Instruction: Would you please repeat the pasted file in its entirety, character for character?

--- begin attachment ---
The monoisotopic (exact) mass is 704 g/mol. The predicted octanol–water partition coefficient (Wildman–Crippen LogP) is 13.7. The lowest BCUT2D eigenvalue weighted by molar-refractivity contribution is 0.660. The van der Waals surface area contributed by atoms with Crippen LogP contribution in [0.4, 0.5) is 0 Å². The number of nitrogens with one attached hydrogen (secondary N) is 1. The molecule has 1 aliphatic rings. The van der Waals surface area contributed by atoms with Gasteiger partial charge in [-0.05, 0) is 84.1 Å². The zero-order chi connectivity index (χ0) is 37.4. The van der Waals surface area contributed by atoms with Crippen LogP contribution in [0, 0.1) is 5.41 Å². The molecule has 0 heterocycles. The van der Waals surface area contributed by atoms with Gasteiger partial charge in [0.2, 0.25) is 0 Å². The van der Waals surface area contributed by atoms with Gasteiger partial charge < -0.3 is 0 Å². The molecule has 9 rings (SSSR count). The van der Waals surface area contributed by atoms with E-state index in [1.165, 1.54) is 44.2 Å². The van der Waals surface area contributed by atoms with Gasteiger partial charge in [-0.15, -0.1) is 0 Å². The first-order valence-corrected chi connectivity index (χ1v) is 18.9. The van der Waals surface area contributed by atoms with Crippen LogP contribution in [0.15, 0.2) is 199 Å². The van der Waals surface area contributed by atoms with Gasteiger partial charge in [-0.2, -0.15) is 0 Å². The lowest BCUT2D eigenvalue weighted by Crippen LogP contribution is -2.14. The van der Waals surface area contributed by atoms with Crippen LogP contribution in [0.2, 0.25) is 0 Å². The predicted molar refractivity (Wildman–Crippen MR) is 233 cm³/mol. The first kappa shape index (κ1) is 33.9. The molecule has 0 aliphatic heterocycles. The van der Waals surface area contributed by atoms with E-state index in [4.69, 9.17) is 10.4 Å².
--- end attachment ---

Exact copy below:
The monoisotopic (exact) mass is 704 g/mol. The predicted octanol–water partition coefficient (Wildman–Crippen LogP) is 13.7. The lowest BCUT2D eigenvalue weighted by molar-refractivity contribution is 0.660. The van der Waals surface area contributed by atoms with Crippen LogP contribution in [0.4, 0.5) is 0 Å². The number of nitrogens with one attached hydrogen (secondary N) is 1. The molecule has 1 aliphatic rings. The van der Waals surface area contributed by atoms with Gasteiger partial charge in [-0.05, 0) is 84.1 Å². The zero-order chi connectivity index (χ0) is 37.4. The van der Waals surface area contributed by atoms with Crippen LogP contribution in [0, 0.1) is 5.41 Å². The molecule has 0 heterocycles. The van der Waals surface area contributed by atoms with Gasteiger partial charge in [0.2, 0.25) is 0 Å². The van der Waals surface area contributed by atoms with Gasteiger partial charge < -0.3 is 0 Å². The molecule has 9 rings (SSSR count). The van der Waals surface area contributed by atoms with E-state index in [1.165, 1.54) is 44.2 Å². The van der Waals surface area contributed by atoms with Gasteiger partial charge in [-0.15, -0.1) is 0 Å². The first-order valence-corrected chi connectivity index (χ1v) is 18.9. The van der Waals surface area contributed by atoms with Crippen LogP contribution in [0.15, 0.2) is 199 Å². The van der Waals surface area contributed by atoms with Gasteiger partial charge in [-0.2, -0.15) is 0 Å². The lowest BCUT2D eigenvalue weighted by Crippen LogP contribution is -2.14. The van der Waals surface area contributed by atoms with Crippen LogP contribution in [0.2, 0.25) is 0 Å². The predicted molar refractivity (Wildman–Crippen MR) is 233 cm³/mol. The first kappa shape index (κ1) is 33.9. The molecule has 0 aliphatic heterocycles. The van der Waals surface area contributed by atoms with E-state index in [4.69, 9.17) is 10.4 Å².